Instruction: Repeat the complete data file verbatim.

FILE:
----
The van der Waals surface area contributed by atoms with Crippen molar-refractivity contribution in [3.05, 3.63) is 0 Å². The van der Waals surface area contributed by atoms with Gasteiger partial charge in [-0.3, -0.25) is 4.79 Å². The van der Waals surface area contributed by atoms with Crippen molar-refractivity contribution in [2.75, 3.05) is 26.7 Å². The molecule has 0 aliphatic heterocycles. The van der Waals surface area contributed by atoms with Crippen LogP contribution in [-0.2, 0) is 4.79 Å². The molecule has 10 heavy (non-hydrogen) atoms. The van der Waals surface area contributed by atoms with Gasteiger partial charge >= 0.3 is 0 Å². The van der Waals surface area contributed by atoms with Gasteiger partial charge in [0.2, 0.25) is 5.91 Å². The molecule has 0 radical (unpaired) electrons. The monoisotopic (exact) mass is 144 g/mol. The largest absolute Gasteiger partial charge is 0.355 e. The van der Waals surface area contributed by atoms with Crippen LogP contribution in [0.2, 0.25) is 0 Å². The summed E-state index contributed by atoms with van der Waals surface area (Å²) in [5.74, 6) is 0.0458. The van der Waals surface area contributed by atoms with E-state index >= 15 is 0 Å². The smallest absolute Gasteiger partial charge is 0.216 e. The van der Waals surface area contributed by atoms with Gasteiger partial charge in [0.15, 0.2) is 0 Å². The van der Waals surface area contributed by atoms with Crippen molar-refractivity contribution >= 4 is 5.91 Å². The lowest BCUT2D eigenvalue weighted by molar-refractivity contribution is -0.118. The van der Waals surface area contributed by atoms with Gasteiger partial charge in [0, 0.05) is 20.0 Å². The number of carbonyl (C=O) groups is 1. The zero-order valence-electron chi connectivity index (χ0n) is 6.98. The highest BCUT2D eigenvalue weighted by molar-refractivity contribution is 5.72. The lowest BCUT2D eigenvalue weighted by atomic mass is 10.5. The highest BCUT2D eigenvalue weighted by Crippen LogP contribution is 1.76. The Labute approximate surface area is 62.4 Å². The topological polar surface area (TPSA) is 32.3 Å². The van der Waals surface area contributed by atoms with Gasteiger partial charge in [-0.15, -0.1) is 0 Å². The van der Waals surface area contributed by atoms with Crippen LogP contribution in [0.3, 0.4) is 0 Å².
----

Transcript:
The van der Waals surface area contributed by atoms with Crippen molar-refractivity contribution in [3.05, 3.63) is 0 Å². The van der Waals surface area contributed by atoms with Gasteiger partial charge in [-0.3, -0.25) is 4.79 Å². The van der Waals surface area contributed by atoms with Crippen molar-refractivity contribution in [2.75, 3.05) is 26.7 Å². The molecule has 0 aliphatic heterocycles. The van der Waals surface area contributed by atoms with Crippen LogP contribution in [-0.2, 0) is 4.79 Å². The molecule has 10 heavy (non-hydrogen) atoms. The van der Waals surface area contributed by atoms with Gasteiger partial charge >= 0.3 is 0 Å². The van der Waals surface area contributed by atoms with Gasteiger partial charge in [0.2, 0.25) is 5.91 Å². The molecule has 0 radical (unpaired) electrons. The monoisotopic (exact) mass is 144 g/mol. The largest absolute Gasteiger partial charge is 0.355 e. The van der Waals surface area contributed by atoms with Crippen LogP contribution in [0.2, 0.25) is 0 Å². The summed E-state index contributed by atoms with van der Waals surface area (Å²) in [5.74, 6) is 0.0458. The van der Waals surface area contributed by atoms with E-state index >= 15 is 0 Å². The smallest absolute Gasteiger partial charge is 0.216 e. The van der Waals surface area contributed by atoms with Gasteiger partial charge in [0.15, 0.2) is 0 Å². The van der Waals surface area contributed by atoms with Crippen molar-refractivity contribution >= 4 is 5.91 Å². The lowest BCUT2D eigenvalue weighted by molar-refractivity contribution is -0.118. The van der Waals surface area contributed by atoms with Gasteiger partial charge in [0, 0.05) is 20.0 Å². The number of carbonyl (C=O) groups is 1. The zero-order valence-electron chi connectivity index (χ0n) is 6.98. The highest BCUT2D eigenvalue weighted by molar-refractivity contribution is 5.72. The lowest BCUT2D eigenvalue weighted by atomic mass is 10.5. The highest BCUT2D eigenvalue weighted by Crippen LogP contribution is 1.76. The Labute approximate surface area is 62.4 Å². The topological polar surface area (TPSA) is 32.3 Å². The van der Waals surface area contributed by atoms with Gasteiger partial charge in [-0.15, -0.1) is 0 Å². The van der Waals surface area contributed by atoms with Crippen LogP contribution in [0.3, 0.4) is 0 Å².